Research has shown interventions make a marked difference, such as limiting access to guns and lethal drugs, screening patients for suicidal thoughts, treating underlying mental conditions and ensuring access to therapy and crisis lines to call and text. “That’s why we need to act now,” Moutier said. On Wednesday, a coalition representing more than 250 mental health groups announced it was convening a national response to the problem of pandemic suicide — an effort that will include at least one federal agency, the National Institute for Mental Health.

“We’re used to dealing with sick people and seeing terrible things, but what’s devastating with covid is the sheer volume. It’s like drinking from a poisonous fire hydrant,” said Flavia Nobay, an emergency room doctor. As infections soared in March in New York, Nobay took leave from her duties at the University of Rochester Medical Center to volunteer as an ER doctor in Queens. Weeks later, the experience still haunts her: Watching families crumple in the ambulance bay knowing they may never see relatives again. Hearing the relentless alerts every few minutes of crashing patients and respiratory arrest. Sending patients home because they weren’t quite sick enough, knowing they may be coming right back. Or even worse, the chance they may not make it back. “It chips away at your soul,” Nobay said. “You have to hold on to the positive and how you’re helping in the ways you can. That hope is like medicine. It’s as important and tangible as Tylenol.”

A study of 1,257 doctors and nurses in China during that country’s coronavirus peak found that half reported depression, 45 percent anxiety and 34 percent insomnia. Pre-pandemic, doctors and nurses were already acutely prone to burnout, research shows, because of the workload, pressure, chaos and increasingly dysfunctional health-care system. “We’re now hitting a period of uncertainty where a lot of people are asking themselves how long they can keep it up,” said Liselotte Dyrbye, a Mayo Clinic doctor and leading researcher on burnout. “The teapot can only boil for so long.”

A broken system when it’s needed the most: This approaching wave of mental injuries will be met in coming months by a severely broken system. In the United States, 1 in 5 adults endure the consequences of mental illness each year. Yet less than half receive treatment, federal statistics show. As suicide rates have fallen around the world, the rate in the United States has climbed every year since 1999, increasing 33 percent in the past two decades.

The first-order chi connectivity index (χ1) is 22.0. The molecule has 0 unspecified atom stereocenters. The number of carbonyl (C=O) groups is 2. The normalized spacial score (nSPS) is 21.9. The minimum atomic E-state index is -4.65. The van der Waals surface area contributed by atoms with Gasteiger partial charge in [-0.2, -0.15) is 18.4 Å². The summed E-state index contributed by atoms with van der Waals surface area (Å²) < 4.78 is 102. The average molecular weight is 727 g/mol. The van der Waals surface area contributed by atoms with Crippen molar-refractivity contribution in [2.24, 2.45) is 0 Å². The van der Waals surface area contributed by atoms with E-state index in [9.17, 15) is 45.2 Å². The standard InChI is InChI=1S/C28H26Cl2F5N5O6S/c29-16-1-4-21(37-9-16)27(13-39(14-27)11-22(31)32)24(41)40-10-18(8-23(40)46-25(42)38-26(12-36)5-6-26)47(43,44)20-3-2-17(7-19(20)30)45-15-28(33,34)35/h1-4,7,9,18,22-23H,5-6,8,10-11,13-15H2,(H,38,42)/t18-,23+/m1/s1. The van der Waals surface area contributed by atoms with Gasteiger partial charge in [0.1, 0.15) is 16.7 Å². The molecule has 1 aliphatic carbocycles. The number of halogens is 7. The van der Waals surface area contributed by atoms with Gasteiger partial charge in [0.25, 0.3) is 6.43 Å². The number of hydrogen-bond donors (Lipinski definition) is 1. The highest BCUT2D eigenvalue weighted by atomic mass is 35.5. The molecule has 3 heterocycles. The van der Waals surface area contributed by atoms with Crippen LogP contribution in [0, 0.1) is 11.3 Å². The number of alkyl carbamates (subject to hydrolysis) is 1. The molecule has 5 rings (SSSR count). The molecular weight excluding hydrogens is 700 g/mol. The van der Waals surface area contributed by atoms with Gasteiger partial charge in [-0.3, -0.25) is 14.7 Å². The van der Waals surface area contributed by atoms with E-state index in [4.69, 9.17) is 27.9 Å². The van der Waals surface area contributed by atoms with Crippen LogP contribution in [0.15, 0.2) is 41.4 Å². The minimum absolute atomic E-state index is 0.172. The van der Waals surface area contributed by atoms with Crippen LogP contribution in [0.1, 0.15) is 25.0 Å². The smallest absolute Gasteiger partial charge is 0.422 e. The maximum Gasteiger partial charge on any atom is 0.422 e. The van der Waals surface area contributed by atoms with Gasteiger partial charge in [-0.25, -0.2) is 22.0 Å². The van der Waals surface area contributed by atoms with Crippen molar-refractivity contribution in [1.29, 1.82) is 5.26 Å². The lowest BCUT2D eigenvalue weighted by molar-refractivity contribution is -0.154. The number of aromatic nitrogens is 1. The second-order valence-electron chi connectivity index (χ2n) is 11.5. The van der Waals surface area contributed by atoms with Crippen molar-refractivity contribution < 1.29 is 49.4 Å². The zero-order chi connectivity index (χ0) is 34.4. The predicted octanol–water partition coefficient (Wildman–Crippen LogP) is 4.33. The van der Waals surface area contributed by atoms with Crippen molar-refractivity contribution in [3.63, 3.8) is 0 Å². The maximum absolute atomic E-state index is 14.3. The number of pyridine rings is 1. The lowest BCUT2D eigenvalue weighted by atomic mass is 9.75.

Part of the problem, experts say, is the markedly different way the United States treats mental illness compared to physical illness. In normal times, a heart attack patient rarely has trouble securing a cardiologist, operating table and hospital bed. But patients in mental crises, studies show, consistently struggle to get their insurance to pay for care. Even with insurance, they struggle to find therapists and psychiatrists willing to take that payment. Those who can afford it often end up paying out of pocket. Experts warn that such parity and access problems may only worsen with the pandemic, which has upended the functions of hospitals, insurance companies and mental health centers.

In a joint letter Wednesday, leaders in mental health and substance abuse treatment pleaded for the Trump administration’s help. The letter — signed by the American Psychological Association, the American Psychiatric Association, the National Alliance on Mental Illness and 12 other organizations — asked federal officials to save community mental health centers facing financial collapse. The letter also asked the government to lift reimbursement restrictions that have prevented therapists from using phone calls to treat patients. On Thursday, the Trump administration indicated it would do so.

A survey of local mental health and drug addiction centers showed the pandemic has already left many on the brink of financial collapse, preventing them from providing services that generate much of their reimbursement revenue. More than 60 percent said they would run out of funding in less than three months and had already closed some programs. In a letter to Congress in early April, mental health organizations estimated that $38.5 billion is needed to save treatment providers and centers and that $10 billion more is needed to respond to the coronavirus pandemic. On Friday, the federal substance abuse and mental health agency said it had been allocated less than 1 percent of the amount advocated by mental health groups — $425 million in emergency funding — and has awarded $375 million to states and local organizations.

While Congress recently authorized $100 billion in emergency funds for hospitals and medical providers, very little will go to mental health and addiction service providers because they mainly receive funding through Medicaid. And most of the emergency provider money is being distributed through Medicare. “We are facing the loss of mental health centers and programs at a time when we are going to need them more than ever,” said Chuck Ingoglia, president of the National Council for Behavioral Health, which represents 3,326 treatment organizations.

Glimmers of hope – The sudden push into telemedicine could make services more accessible in years to come. And the national mental health crisis could spark reforms and movement toward better treatment.